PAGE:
Navajo weaving contemporary history | George Morrison stamps

Two Navajo artists living in New Mexico who have broken away from that slice of weaving history reach backward and forward in time, through pre-European-contact patterns and across centuries toward contemporary self-expression. 

Ephraim Anderson, or Zefren-M, as they like to be known, is from a line of weavers in which techniques carefully developed within the family were handed down from mother to daughter. Because they were born (and presented as) male, Zefren-M’s grandmother did not, originally, view them as an appropriate recipient of this knowledge. “If I had worn a dress and acted like a girl, my grandmother would probably have taught me to weave,” they said.

Zefren-M with “Mother Earth and Father Sky Entwined” in their home weaving studio (photo Susannah Abbey/Hyperallergic)
Consequently, both Zefren-M and Muskett prefer to work with their own network of collectors who appreciate the skill and historical significance of what they do, and with the markets such as the Heard Museum Guild Indian Fair and Market and the Southwest Association for Indian Arts (SWAIA) Santa Fe Indian Market, where people can closely examine and feel the cloth. 
Seeing the fabrics being worn, used, and appreciated are more direct ways of experiencing them as integral parts of Navajo life and history. 
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George Morrison, the Ojibwe Modernist Who Defined Space With a Horizon Line

The artist’s work features heavily in Twin Cities museums, but new USPS stamps depicting his distinctive landscapes may help broaden his legacy.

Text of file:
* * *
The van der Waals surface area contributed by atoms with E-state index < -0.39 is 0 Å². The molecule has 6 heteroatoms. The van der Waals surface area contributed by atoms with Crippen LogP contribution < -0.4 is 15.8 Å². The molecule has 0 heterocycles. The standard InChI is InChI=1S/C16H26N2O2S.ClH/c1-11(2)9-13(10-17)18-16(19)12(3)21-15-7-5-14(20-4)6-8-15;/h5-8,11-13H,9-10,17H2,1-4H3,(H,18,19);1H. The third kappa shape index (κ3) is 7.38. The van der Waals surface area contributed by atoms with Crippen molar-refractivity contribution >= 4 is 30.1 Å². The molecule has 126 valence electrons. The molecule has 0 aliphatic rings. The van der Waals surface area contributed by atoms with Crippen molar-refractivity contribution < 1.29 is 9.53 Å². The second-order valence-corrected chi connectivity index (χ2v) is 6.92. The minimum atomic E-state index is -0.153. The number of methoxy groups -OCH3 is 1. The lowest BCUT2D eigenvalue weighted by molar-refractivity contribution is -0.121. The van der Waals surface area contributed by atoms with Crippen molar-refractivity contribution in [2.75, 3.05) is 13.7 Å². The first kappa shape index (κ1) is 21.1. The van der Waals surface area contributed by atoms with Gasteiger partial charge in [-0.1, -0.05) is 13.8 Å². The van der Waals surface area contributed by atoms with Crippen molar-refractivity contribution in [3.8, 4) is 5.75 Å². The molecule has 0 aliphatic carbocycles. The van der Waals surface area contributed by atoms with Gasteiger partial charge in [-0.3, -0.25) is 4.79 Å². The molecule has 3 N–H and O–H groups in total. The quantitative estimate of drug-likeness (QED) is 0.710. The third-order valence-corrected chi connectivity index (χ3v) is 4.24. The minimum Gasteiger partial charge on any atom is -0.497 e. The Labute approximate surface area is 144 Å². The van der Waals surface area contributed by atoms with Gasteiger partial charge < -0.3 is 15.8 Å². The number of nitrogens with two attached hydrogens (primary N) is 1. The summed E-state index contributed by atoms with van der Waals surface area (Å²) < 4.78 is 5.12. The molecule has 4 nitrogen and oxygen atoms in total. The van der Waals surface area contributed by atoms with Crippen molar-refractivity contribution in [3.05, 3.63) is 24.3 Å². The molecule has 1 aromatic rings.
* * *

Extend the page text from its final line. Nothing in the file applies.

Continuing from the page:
George Morrison, "Lake Superior Landscape" (1981) (all images courtesy Minneapolis Institute of Art)

This spring, the US Postal Service will begin circulating five new stamps featuring the landscape paintings of George Morrison — a 20th-century Minnesotan Ojibwe artist whose work has been associated with Abstract Expressionism, Regionalism, and Surrealism, but whose oeuvre cannot be neatly summed up by any one of those categories. His work features heavily in Twin Cities museums, but those in the New York area may be pleased to know his 1956 painting “The Antagonist” current hangs in the permanent collection exhibition at the Whitney Museum of American Art; still, his name has remained less prevalent outside Minnesota. Despite this, Morrison was by no means an artist circumscribed by where he was from or the identity others expected him to perform, and his recognition by the USPS might begin to broaden his legacy. VIA

My friend Suzie is George's niece! This is BIG NEWS! TLH

 

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